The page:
Present: Roger Cornwell, Richard Fong, Odile Fong, Ruth Chambers, Annette Keelty, William Hunter, Simon Priestley, Clare Wright, Lesley Aers, Carole Reeves, Brendan McKeon, Liz Brown, Jean Rogers
PCSO Steve Bell, PCSO Rebecca Carey, PCSO Amanda Cooper
2. Apologies for absence:
were received from Steven Bell, Mike Costello, Alan Doig, Ann Evans, Cllr. Grenville Holland, Cllr. Nigel Martin, Jackie Levitas, John Lowe, David Ramsden, Barbara Ravelhofer and Simon Squires
Cllr. Richard Ormerod for lateness.
3. PACT (Police And Communities Together) Session
a) PCSO Steve Bell gave an oral report: it had been overall a quiet month, though there had been a couple of bicycle thefts in the Avenue and Neville's Cross. The police had noticed that there was a trend towards the theft of only top quality bikes, that is, they are being taken for resale rather than scrap. Steve also emphasised the need for premises to be secured: in one case of burglary from an unlocked house, the thief had proceeded to steal a car using the keys which had been just inside the door.
b) Rebecca Carey, University Liaison Officer, was welcomed to her first meeting of the CCP. She reported that she had been notified of three house parties: she had subsequently visited and taken the names of all housemates; these had been referred to Durham County Council Anti-Social Behaviour team. They then send out the warning letters and keep the names on file so they can br monitored them under the ASB escalation process. There had been two cases of drunk and disorderly. One household has agreed to sign an unacceptable behaviour order, five households are on a second warning and 65 students have received warnings.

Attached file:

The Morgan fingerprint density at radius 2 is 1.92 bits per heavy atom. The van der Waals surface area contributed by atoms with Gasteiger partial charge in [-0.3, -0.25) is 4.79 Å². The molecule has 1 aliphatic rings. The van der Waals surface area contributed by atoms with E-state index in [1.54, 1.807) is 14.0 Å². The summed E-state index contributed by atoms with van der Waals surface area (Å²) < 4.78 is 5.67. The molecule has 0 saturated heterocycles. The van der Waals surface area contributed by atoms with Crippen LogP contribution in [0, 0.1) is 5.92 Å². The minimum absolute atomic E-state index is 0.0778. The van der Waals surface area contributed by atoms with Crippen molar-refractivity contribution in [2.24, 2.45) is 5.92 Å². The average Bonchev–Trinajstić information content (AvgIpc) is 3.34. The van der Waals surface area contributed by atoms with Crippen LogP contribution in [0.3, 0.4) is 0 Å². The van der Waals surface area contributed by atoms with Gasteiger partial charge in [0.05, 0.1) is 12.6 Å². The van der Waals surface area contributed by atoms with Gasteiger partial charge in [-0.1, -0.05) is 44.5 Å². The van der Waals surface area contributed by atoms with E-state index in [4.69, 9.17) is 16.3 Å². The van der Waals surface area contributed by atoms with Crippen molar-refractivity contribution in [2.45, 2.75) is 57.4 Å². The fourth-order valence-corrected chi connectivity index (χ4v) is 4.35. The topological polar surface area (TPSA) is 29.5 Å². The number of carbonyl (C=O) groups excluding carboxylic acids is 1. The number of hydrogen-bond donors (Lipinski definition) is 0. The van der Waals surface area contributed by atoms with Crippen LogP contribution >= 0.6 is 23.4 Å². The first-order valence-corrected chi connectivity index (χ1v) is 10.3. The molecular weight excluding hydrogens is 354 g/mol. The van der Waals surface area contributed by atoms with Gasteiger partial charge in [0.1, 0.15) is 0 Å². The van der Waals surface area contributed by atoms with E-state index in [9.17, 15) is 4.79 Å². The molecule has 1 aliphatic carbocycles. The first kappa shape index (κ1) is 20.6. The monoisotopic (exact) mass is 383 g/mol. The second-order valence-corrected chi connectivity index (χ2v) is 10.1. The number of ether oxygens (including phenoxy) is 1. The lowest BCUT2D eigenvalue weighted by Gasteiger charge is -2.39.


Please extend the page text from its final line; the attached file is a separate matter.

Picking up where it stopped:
University security will no longer attend house parties, and if called will now refer the matter to the police.
From May onwards there will be additional refuse collections, as students begin to move out of rented accommodation.
During the vacation, Rebecca had been working on underage drinking in the city.
c) PCSO Amanda Cooper, of British Transport Police, spoke about her work: BTP is a national force covering all train companies and funded by the railway companies. Cable theft has been reduced by the use of cameras at hotspots, and also by the regulation of payments for scrap metal.
Liz Brown reported that the fence was broken down between the railway line and the cemetery in Redhills Lane.
People wishing to contact Amanda can e-mail
d) Priorities continue to be student behaviour, dangerous cycling (as a danger to the cyclists themselves as well as to others) and burglary.
There were no matters arising not already on the agenda.
6. The County Durham Plan: (absence of) progress report.
The Council had met with the Planning Inspectorate, and a briefing on that meeting had been given to some but not all Councillors immediately before the Planning Committee meeting the previous Tuesday. No report has yet emerged either of that briefing or of the meeting itself. The Inspectorate have promised to provide Roger Cornwell with minutes of their meeting with DCC, once these are available - the minutes are being prepared by the County Council.